High hopes and a nervous wait: young voters in key states tell us about their fears for the future
- Young people voted in record numbers in battleground states
- Younger people have tended to support Joe Biden
- The two presidential candidates are both in their 70s
The US election is on a knife edge with the result coming down to a few key states – Arizona, Georgia, Pennsylvania, Wisconsin, Michigan.
Abigail Amos, 21 from Arizona said: “There is a lot of tension right now. I think this whole election and everything leading up to this moment has been embarrassing for us as a country.
“We just want a better America, especially with everything that has happened. We need tonight’s votes to pull through because a lot is depending on this election.”
Kennedy Rasberry from Columbus, Ohio said: “The election is nerve racking! And it could honestly go either way.”
Fearful for the outcome Kennedy said: “There’s concerns for both candidates, the idea of four more years with Trump terrifies me.
“If Joe Biden wins, I fear violence.”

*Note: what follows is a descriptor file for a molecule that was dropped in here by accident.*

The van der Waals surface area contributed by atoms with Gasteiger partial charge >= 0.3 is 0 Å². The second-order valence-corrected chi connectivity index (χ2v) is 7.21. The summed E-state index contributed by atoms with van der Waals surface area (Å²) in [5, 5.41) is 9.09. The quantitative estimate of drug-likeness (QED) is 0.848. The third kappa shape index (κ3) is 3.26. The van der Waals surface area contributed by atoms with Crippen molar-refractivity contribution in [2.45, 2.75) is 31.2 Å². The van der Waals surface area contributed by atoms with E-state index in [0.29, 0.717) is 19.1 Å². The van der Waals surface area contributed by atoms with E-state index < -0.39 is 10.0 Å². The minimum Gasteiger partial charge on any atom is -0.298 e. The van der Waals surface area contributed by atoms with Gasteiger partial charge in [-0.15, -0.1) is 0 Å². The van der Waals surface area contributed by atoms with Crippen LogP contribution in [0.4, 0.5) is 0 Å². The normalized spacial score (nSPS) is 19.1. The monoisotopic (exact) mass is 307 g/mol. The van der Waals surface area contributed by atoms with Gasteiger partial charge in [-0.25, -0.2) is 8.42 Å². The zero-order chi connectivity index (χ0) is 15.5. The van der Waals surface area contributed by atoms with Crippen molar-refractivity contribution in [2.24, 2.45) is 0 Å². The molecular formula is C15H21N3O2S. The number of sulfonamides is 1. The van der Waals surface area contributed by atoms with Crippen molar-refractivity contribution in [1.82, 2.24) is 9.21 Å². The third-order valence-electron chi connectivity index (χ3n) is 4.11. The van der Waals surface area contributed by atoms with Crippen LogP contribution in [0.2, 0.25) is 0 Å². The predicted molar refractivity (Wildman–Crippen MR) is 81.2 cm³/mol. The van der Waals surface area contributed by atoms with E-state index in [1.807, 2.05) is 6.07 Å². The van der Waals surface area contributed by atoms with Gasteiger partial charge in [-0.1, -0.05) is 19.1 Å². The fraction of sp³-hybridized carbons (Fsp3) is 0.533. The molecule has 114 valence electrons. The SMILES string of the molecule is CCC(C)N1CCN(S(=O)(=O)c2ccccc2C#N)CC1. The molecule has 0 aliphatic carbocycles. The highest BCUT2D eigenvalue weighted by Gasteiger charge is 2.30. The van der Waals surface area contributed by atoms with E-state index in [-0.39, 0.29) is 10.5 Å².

Kennedy has concerns about both candidates’ attitudes towards Black voters: “With Joe Biden, he has a history of incarcerating Black people, and in the debates, he wouldn’t support Black Lives Matter.
“I don’t think Black Lives Matter is a political movement. It’s about Black lives.”
Describing the atmosphere around her area, Kennedy said: “I really don’t feel comfortable to go downtown and that says a lot, it’s not an ideal situation to be in, the tensions are so high.”
The one thing that gives Abigail cause for optimism is the high turnout of young voters: “I’m pleased to see young people in Arizona turning up to vote. I just hope that they’ve voted for the right candidate.”
As a result of the coronavirus pandemic, there was a huge surge in the number of Americans deciding to vote early or send a mail-in ballot.
In Ohio, there have been 4,229 of coronavirus cases, following an average of 3,343 cases per day.
But that didn’t put off Rebekah Green from Cincinnati, Ohio from voting in person. “I wanted the experience of voting in my first presidential election, but coronavirus still remained a worry for me. While it was not ideal, I ultimately decided to go to the poll booth.”
Rebekah said, “The most important issue in this election for me is environment. Climate change is one of, if not the most pressing issue and we need a leader who takes the future of the environment seriously.
“This includes investment in clean energy, remaining in global climate agreements and holding corporations responsible for the carbon emissions they release.”
Above all, the students we spoke to want to see change in their country. Journalism student, Jessica Steele from Ohio said: “We need more diversity than ever. Our country can absolutely be improved.
“It’s not the best it can be by any means.”